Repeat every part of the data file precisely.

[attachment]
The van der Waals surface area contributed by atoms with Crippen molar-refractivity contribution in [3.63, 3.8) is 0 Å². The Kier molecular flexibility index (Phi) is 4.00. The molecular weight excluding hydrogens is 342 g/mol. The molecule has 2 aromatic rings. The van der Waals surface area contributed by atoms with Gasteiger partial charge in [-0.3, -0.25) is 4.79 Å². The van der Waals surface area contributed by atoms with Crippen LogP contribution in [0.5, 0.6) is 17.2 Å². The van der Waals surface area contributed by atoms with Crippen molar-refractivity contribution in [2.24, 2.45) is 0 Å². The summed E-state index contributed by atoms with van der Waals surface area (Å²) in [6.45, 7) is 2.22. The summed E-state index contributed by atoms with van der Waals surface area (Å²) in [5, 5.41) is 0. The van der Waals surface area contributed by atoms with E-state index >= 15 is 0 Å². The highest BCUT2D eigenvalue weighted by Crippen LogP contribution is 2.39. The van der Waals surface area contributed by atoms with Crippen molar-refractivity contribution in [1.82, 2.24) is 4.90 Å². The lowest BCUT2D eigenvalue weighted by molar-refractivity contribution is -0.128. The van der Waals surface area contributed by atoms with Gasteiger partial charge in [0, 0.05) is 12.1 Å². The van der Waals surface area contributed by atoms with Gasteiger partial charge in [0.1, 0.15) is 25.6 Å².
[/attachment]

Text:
The van der Waals surface area contributed by atoms with Crippen molar-refractivity contribution in [3.63, 3.8) is 0 Å². The Kier molecular flexibility index (Phi) is 4.00. The molecular weight excluding hydrogens is 342 g/mol. The molecule has 2 aromatic rings. The van der Waals surface area contributed by atoms with Gasteiger partial charge in [-0.3, -0.25) is 4.79 Å². The van der Waals surface area contributed by atoms with Crippen LogP contribution in [0.5, 0.6) is 17.2 Å². The van der Waals surface area contributed by atoms with Crippen molar-refractivity contribution in [2.24, 2.45) is 0 Å². The summed E-state index contributed by atoms with van der Waals surface area (Å²) in [6.45, 7) is 2.22. The summed E-state index contributed by atoms with van der Waals surface area (Å²) in [5, 5.41) is 0. The van der Waals surface area contributed by atoms with E-state index >= 15 is 0 Å². The highest BCUT2D eigenvalue weighted by Crippen LogP contribution is 2.39. The van der Waals surface area contributed by atoms with Crippen molar-refractivity contribution in [1.82, 2.24) is 4.90 Å². The lowest BCUT2D eigenvalue weighted by molar-refractivity contribution is -0.128. The van der Waals surface area contributed by atoms with Gasteiger partial charge in [0, 0.05) is 12.1 Å². The van der Waals surface area contributed by atoms with Gasteiger partial charge in [0.1, 0.15) is 25.6 Å².